London’s share of international super-prime property market takes hit in 2023

£14.5 million: a super prime house sold on Chester Terrace near Regent’s Park  (Savills)
£14.5 million: a super prime house sold on Chester Terrace near Regent’s Park (Savills)

London has long been the global epicentre of luxury property sales but the capital’s share of the international super-prime market took a hit in the first few months of this year.

According to recent data by Knight Frank, sales of $10 million-plus homes spiked across global financial centres in the first quarter of 2023 with Dubai and Hong Kong top of the table.

But in London, super-prime sales got off to a slow start. In the capital, just 36 $10m-plus homes were sold in the first quarter, compared to 88 in market leader Dubai, 67 in Hong Kong and 58 and New York.

According to agents this recent slump is a result of rapid interest rate rises and the lingering effects of former prime minister Liz Truss’ mini budget.

“London was hit by the speed of interest rate rises in the final quarter of 2022 and also by the hangover from the ill fated mini-budget last year – all of which weighed on demand in the first three months of this year”, said Liam Bailey, Global Head of Research at Knight Frank.

But while London’s global standing might have dipped, its firmly expected to bounce back. Last year the capital’s super prime market had its strongest year since 2016, when the Brexit vote put off investors from buying in the capital.

A combined total £3.1 billion was spent on 161 super-prime properties in the year to March 2023, according to Knight Frank.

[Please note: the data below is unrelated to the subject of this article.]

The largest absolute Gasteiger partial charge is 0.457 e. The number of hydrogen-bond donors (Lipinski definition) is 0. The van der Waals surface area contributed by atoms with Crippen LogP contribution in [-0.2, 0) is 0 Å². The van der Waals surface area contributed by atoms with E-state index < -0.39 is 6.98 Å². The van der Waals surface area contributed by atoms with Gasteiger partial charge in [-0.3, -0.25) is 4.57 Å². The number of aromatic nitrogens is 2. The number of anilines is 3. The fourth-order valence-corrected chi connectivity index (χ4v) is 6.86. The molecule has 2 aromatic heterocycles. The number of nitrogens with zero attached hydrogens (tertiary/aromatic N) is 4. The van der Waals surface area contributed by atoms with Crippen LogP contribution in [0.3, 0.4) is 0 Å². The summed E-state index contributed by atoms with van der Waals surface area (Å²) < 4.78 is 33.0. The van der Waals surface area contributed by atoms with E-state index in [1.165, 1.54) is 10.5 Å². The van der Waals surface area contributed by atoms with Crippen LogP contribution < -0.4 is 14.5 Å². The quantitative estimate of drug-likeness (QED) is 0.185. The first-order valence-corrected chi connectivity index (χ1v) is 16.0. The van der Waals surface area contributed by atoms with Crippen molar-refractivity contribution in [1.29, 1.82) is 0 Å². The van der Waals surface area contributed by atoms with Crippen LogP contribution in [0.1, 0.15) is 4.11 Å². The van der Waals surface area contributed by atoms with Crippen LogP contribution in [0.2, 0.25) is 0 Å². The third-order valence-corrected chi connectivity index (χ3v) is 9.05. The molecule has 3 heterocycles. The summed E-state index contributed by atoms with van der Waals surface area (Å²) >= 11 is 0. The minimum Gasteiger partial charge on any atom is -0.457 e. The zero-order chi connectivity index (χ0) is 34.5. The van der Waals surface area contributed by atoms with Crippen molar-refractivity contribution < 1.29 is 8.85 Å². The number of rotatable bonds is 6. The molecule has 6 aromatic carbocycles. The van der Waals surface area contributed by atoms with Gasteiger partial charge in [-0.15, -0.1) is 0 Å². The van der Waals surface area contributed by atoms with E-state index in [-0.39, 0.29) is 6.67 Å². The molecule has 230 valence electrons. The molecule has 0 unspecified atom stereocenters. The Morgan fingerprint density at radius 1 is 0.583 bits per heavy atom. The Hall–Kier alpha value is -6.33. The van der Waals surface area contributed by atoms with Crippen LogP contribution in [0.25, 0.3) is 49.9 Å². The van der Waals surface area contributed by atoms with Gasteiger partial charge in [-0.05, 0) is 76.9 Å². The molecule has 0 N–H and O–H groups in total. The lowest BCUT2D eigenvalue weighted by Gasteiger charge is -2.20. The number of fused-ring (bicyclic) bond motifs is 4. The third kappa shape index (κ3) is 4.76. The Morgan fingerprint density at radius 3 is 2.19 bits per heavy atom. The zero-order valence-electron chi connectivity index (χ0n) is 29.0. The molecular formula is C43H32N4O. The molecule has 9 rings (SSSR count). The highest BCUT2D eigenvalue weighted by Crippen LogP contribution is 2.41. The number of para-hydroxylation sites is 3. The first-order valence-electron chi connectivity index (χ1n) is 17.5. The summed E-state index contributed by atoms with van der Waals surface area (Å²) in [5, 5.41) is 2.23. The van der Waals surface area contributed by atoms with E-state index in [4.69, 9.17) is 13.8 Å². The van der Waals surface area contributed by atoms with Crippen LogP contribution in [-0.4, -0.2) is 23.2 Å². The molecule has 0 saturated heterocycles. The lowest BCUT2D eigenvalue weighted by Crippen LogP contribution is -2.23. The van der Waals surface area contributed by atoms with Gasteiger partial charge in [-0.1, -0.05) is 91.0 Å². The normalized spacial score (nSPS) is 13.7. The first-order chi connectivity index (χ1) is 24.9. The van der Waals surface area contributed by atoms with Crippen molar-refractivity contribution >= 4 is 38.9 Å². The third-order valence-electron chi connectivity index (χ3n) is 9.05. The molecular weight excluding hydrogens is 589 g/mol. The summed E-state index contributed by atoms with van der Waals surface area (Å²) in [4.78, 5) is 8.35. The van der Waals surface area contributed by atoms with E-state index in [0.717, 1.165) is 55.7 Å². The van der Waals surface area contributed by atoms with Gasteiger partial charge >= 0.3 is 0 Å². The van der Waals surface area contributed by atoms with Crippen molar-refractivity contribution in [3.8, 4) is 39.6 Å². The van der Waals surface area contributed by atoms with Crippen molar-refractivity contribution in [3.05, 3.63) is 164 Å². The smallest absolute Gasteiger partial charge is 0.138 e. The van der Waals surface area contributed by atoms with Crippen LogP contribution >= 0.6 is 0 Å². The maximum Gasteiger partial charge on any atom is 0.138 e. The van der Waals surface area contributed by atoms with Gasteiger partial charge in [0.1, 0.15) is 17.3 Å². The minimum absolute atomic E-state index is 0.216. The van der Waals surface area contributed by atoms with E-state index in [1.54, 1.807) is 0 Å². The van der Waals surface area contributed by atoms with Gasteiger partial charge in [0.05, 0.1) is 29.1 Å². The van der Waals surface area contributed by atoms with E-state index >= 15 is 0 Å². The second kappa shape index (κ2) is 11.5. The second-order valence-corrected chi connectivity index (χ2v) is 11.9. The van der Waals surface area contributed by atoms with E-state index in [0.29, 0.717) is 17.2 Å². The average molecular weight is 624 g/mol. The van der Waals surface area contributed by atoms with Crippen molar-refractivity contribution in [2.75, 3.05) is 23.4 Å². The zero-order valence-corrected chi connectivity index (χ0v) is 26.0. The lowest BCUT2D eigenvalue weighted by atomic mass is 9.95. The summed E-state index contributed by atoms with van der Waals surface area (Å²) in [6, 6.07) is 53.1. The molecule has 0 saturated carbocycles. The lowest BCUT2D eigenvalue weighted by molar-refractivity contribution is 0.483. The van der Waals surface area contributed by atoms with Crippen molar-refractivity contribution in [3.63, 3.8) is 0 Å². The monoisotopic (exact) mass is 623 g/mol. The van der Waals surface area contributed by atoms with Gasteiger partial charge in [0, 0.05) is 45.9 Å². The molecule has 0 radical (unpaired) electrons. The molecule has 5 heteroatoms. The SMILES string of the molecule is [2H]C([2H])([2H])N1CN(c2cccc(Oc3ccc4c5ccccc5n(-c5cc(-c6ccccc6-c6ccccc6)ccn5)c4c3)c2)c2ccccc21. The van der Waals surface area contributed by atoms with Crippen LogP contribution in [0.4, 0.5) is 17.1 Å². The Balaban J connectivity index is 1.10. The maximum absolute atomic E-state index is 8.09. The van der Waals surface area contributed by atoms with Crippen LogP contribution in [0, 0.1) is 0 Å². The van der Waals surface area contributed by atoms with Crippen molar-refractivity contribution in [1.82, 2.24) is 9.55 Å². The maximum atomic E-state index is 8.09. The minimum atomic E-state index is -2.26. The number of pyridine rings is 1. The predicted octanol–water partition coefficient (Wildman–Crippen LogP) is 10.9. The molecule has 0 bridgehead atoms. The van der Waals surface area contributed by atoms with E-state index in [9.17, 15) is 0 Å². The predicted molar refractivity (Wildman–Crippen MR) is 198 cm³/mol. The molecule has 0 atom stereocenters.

The highest number of £10 million-plus deals in London took place in Kensington (26), followed by Belgravia (25) and Mayfair (22). One of the standout sales was to Swiss billionaire Ernesto Bertarelli, who splashed £92 million on a 19th century Belgravia mansion with 82 rooms.

£19.9 million: Knightsbridge penthouse ‘snapped up in March’ (Knight Frank)
£19.9 million: Knightsbridge penthouse ‘snapped up in March’ (Knight Frank)

In 2022, sales of £5m plus homes also hit a record high.  According to data from Savills, 606 properties sold in this bracket, with a total value of £6.57bn

Bailey said the “longer view” shows London was the second strongest market over the most recent 12-month period and as the summer selling season opens up agents are seeing strong interest in London’s super-prime stock.

High-value sale have been made in recent months, including a “substantial” unmodernised house on Belgravia’s Eaton Place, one of the UK’s most expensive streets.

The property, which had a £17.5m price tag and attracted multiple bids, consisted of the main house along with a mews property that can be remodelled to create a 9 bedroom house, with a lift, 4 reception rooms, family and catering kitchen, gym, media room, double garage and terrace.

A £19.9m penthouse in Knightsbridge, also marketed by Knight Frank, was snapped up in March, with views over Hyde Park and the Serpentine, in addition to a secluded and large secluded roof terrace.

Savills also sold two luxury homes both above £14m price tags, a modern 4,672 sq ft townhouse in Kensington’s De Vere Conservation Area with a 43ft back garden. The second was a classic town house in Chester Terrace overlooking Regents Park.

According to Knight Frank, the latest super-prime figures confirm the arrival of Dubai as a “key market” for the world’s wealthy, but also point to the “ongoing centrality” of London, New York and LA.

Bailey added: “London’s share of global super-prime sales fell in the first quarter of this year, partly as a result of a very strong showing in Dubai and also Hong Kong – both markets which have seen strong activity driven by newly wealthy buyers.

“Super-prime residential property has retained its attraction for wealthy buyers despite huge economic headwinds. The data for the first quarter of this year confirms an ongoing desire for new $10m+ purchases at a time when markets were clouded by peak uncertainty around global inflation and interest rates.”